ROCK SPRINGS — The Sweewater County School District #1 Board of Trustees heard from school administrators during their January 13 meeting to get an update on new attendance policies the district implemented at the start of the school year.
Previous to this school year students had been allowed 10 excused absences from school, where parents can excuse their child without explanation, a semester. The new policy cut that number in half, allowing for five excused absences a semester. The board heard what procedures schools are implementing to deal with situations where students are frequently absent and risk violating the new policy.
“When we think about an attendance procedure, we automatically think punitive…that’s not the approach that K-6 takes in our district. We’re very much a positive, proactive approach,” Eastside Elementary Principal Tina Searle said.
Searle said that preventative approach includes four procedures that have been implemented throughout her school. The programs include: enrichment activities that encourage attendance, counselor and social work support, finding creative ways to thank parents for helping, providing parent information on factors impacting attendance.
Searle said that successful intervention for students who are struggling with attendance requires asking what is triggering the issue. “A lot of times you find, unfortunately, that kids are up on technology late at night and they can’t get up in the morning.” Searle said that once factors impacting attendance are identified, school staff works to come up with tangible solutions.
Searle concluded her remarks to the board by saying, “It has gotten better. I will tell you that. And parents are responding.”
Rock Springs Junior High Principal Kristeen Cundall outlined what happens once a student accumulates excessive absences and intervention is required. School procedure is to mail a letter home once students use all five of their excused absences. Another letter gets mailed if a student has one unexcused absence. Once a student reaches two unexcused absences, the county attorney is notified.
Cundall also outlined intervention actions that occur once students have five unexcused absences. Below is the procedure that Cundell presented to the board.
Searle also provided the board with an explanation of what attendance intervention looks like at the elementary level.
Cundall said that looking back over the previous school year she saw that absences were significantly higher during the second semester than the first. “So that really was kind of another warning to me to get on attendance early and stay on it,” Cundall said.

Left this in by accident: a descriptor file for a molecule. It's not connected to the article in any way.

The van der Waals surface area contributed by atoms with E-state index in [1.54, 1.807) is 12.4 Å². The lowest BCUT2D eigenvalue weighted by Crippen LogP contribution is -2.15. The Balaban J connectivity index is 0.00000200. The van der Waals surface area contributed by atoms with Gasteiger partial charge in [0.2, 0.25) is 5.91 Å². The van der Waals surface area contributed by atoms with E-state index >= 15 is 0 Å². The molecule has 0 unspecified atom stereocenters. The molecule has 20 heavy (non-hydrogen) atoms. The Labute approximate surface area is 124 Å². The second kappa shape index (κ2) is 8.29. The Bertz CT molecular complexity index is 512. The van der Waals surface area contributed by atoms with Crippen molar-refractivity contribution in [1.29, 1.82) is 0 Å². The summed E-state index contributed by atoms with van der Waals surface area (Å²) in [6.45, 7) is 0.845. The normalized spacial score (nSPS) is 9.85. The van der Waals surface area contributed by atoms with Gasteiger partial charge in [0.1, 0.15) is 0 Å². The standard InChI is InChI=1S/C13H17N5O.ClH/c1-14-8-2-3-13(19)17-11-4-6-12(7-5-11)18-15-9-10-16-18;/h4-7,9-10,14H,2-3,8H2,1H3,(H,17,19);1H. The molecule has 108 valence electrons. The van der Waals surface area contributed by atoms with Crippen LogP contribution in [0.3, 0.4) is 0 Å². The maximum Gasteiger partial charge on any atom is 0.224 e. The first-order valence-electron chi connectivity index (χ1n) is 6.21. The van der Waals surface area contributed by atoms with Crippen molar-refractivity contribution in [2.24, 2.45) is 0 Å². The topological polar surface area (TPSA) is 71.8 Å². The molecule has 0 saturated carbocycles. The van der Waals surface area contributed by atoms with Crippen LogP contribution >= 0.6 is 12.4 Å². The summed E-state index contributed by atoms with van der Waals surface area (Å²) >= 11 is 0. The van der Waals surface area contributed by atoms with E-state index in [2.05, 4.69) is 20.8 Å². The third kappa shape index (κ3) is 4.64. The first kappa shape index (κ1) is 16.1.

Once a student has five unexcused absences, the school will file a Child In Need of Supervision petition with the Department of Family Services and the County Attorney. “Unfortunately, we have had to do this,” Cundall said. “But that’s the outcome that I don’t want to get to, we want to try and remediate this long before we get to that,” Cundall said.
Cundall also noted that if students have documented medical excuses from school, days missed for that reason do not count into their attendance days.
High School Numbers
Rock Springs High School Principal Annie Fletcher said the high school also holds meetings once a student reaches five unexcused absences, the same way the junior high does. Fletcher said that during the first semester of this school year the high school held 232 attendance meetings. That number does not include instances where students have had multiple attendance meetings, but reflects the number of students impacted. “For us, one of our challenges are the 47 unreachable families,” Fletcher said. “They don’t have contact information, their phones are blocked from the school, other things are going on there. That’s our challenge moving forward.”
Both Fletcher and Black Butte High School Principal Bryant Blake said the new policy has brought about a noticeable boost in their attendance numbers. That change is shown in the chart below.
Board Chairwoman Carol Jelaco said her concern when the attendance policy passed was whether schools would have the resources to be able to have the required attendance meetings for intervention procedures. “Do you feel like you have what you need, or what do you need to help you meet this?” Jelaco asked. “Because we talked about the implementation of the policy had to be from day one or it was primed to fail unless those meetings were held starting immediately.”
Fletcher said there are some programs and data collection tools that could be useful in the future. “We’re learning and we’re getting more efficient,” she said.
“You can see that it’s working and we’re getting those kiddos to school. And it’s not about money. I mean, of course, always right? We like money, but that’s not why we changed the attendance policy,” Human Resources Director Nicole Bolton said. “The complaints that have come in have been far and few between.”
“So what I’m hearing is that of all the concerns we talked about at the time of the adoption of this policy, very few have come to fruition,” Jelaco said.